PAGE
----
Artlands Summer Series

The Artlands Summer Series brings Artlands 2021 conference sessions that were not part of September’s livestream into the light.

Tune in to hear from a dazzling array of Tasmanian artists and arts workers whose fresh perspectives, powerful collaborations and keen sense of place provide a collective voice of hope.

Tin Camp

Founded by Yuwaalaraay/Yorta Yorta man Warren Mason, Tin Camp Studios is a culturally safe, First Nation led space that offers a model for best practice, community-generated artistic programs and cultural exchange. This session sees Warren talk about the origins of the Tin Camp project – a healing, music and storytelling space.


The Motherload

In this session Julie Waddington shares the discoveries, problems and successes she has had in the making of 'The Motherload', a creative documentary performance work developed over several years in collaboration with mothers across Tasmania, and a work that encapsulates the madnesses and the joys of motherhood.

'The Motherload' premiered at Junction Festival in September 2021.


Makers' Program: A Case Study for Creative Economies in Regional Tasmania

The University of Tasmania’s Makers’ Program was designed to support a broad range of cross-disciplinary Tasmanian artisans to develop their practice and derive an income from their creativity, while providing visitors with engaging cultural tourism experiences and learning encounters. In this session Joanne Gair talks about the success of the program, the inevitable impacts of the pandemic, and the new future that is poised to emerge


Design Eye Creative: 'paper on skin'

Lyndal Thorne tells the story of 'paper on skin’, a biennial wearable paper art event held in Burnie, Tasmania, where this local arts events is strongly linked to the industrial history of this former paper mill town.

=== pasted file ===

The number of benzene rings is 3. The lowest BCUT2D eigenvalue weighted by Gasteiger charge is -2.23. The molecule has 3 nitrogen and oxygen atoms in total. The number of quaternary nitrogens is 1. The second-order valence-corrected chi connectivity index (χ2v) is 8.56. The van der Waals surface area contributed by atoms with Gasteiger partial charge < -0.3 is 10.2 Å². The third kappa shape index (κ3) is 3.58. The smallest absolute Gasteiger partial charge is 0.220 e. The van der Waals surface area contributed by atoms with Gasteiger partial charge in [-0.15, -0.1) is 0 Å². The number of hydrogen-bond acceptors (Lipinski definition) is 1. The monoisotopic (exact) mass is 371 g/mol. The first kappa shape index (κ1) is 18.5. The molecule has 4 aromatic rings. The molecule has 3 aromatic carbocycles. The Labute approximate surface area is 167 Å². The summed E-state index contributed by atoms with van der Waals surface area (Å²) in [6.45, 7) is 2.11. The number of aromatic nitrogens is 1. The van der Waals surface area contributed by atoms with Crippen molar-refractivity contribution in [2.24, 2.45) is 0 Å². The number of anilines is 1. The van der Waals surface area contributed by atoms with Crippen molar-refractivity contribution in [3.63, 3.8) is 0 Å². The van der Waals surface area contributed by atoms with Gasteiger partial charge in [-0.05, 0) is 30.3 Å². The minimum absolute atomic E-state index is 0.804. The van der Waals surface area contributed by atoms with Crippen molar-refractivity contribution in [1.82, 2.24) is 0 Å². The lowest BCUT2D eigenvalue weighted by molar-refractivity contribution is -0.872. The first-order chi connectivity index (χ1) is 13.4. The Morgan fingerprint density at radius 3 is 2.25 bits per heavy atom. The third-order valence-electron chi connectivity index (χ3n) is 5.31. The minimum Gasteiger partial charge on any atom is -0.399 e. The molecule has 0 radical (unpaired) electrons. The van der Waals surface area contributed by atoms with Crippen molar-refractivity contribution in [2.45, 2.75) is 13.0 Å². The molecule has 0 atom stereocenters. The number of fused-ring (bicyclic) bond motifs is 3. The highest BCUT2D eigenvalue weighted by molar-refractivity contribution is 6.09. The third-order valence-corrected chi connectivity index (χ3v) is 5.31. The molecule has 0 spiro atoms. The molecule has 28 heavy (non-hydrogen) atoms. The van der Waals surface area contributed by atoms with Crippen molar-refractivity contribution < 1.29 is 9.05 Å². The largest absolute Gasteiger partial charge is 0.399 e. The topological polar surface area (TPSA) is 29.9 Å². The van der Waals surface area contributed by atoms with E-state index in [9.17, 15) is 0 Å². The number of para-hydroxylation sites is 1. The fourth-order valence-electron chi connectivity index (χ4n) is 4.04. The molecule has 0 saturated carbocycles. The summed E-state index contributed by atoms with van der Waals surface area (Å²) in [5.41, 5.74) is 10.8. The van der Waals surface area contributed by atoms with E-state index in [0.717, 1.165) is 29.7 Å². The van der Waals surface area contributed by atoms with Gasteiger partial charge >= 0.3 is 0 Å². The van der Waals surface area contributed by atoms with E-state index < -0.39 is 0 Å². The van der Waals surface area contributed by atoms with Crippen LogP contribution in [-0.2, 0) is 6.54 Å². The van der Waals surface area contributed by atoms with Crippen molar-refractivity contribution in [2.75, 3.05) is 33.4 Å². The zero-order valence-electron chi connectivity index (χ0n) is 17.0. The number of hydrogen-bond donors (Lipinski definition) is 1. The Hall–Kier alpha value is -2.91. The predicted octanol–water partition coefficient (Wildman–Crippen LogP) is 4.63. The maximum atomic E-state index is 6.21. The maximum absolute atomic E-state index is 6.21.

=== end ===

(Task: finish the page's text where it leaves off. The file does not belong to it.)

Regional festivals as a device for cultural, social and economic change

Emma Porteus (Situate Art in Festivals) and Travis Tiddy (The Unconformity) lead a broad group conversation that examines the creative practice of regional festivals and their place in the national arts landscape. In this time of change, they ask, what does the future hold for our regional festivals?


A career in collaboration: Wendy Morrow

This session offers a space in which to pause and consider a repository of collective thinking and exchanges, by and with regional and remote artists in Australia. It provides a snapshot of Wendy Morrow’s processes, her experiences of significant works, and how collaborations have influenced the development of both her individual and collective arts practice.


Project O: an asset- and place-based approach to developing gender equity in regional communities

Project O is an arts-based family violence prevention program piloted in North West Tasmania by award-winning arts and social change organisation Big hART. This session sees Rachel Small, Yazmyn Butcher, and Holly Rankin-Smith examine the approach, the challenges and opportunities that have come out of 6 years of place-based practice, working with 100 young women to develop community engagement, arts-based skills, entrepreneurial thinking and advocacy.